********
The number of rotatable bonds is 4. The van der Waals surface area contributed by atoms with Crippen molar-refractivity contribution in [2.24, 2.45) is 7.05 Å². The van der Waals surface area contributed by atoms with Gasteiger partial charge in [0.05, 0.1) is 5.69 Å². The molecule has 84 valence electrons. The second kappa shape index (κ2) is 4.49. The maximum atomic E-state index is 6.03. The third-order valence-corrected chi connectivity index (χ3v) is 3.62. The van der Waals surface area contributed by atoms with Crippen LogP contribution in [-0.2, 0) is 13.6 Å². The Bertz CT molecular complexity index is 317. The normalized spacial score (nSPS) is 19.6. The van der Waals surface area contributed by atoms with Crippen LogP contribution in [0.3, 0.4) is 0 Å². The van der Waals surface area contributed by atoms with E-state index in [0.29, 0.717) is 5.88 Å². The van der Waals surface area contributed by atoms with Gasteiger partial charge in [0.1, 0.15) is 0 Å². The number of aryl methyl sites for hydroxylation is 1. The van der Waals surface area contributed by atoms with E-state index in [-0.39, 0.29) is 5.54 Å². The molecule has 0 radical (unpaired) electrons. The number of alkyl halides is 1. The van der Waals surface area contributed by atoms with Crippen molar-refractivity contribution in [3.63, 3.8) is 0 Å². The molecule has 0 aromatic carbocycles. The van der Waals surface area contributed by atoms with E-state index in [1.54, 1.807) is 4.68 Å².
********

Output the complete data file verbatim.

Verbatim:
The number of rotatable bonds is 4. The van der Waals surface area contributed by atoms with Crippen molar-refractivity contribution in [2.24, 2.45) is 7.05 Å². The van der Waals surface area contributed by atoms with Gasteiger partial charge in [0.05, 0.1) is 5.69 Å². The molecule has 84 valence electrons. The second kappa shape index (κ2) is 4.49. The maximum atomic E-state index is 6.03. The third-order valence-corrected chi connectivity index (χ3v) is 3.62. The van der Waals surface area contributed by atoms with Crippen LogP contribution in [-0.2, 0) is 13.6 Å². The Bertz CT molecular complexity index is 317. The normalized spacial score (nSPS) is 19.6. The van der Waals surface area contributed by atoms with Crippen LogP contribution in [0.3, 0.4) is 0 Å². The van der Waals surface area contributed by atoms with E-state index in [0.29, 0.717) is 5.88 Å². The van der Waals surface area contributed by atoms with Gasteiger partial charge in [0.1, 0.15) is 0 Å². The number of aryl methyl sites for hydroxylation is 1. The van der Waals surface area contributed by atoms with E-state index in [-0.39, 0.29) is 5.54 Å². The molecule has 0 radical (unpaired) electrons. The number of alkyl halides is 1. The van der Waals surface area contributed by atoms with Crippen molar-refractivity contribution in [3.63, 3.8) is 0 Å². The molecule has 0 aromatic carbocycles. The van der Waals surface area contributed by atoms with E-state index in [1.54, 1.807) is 4.68 Å².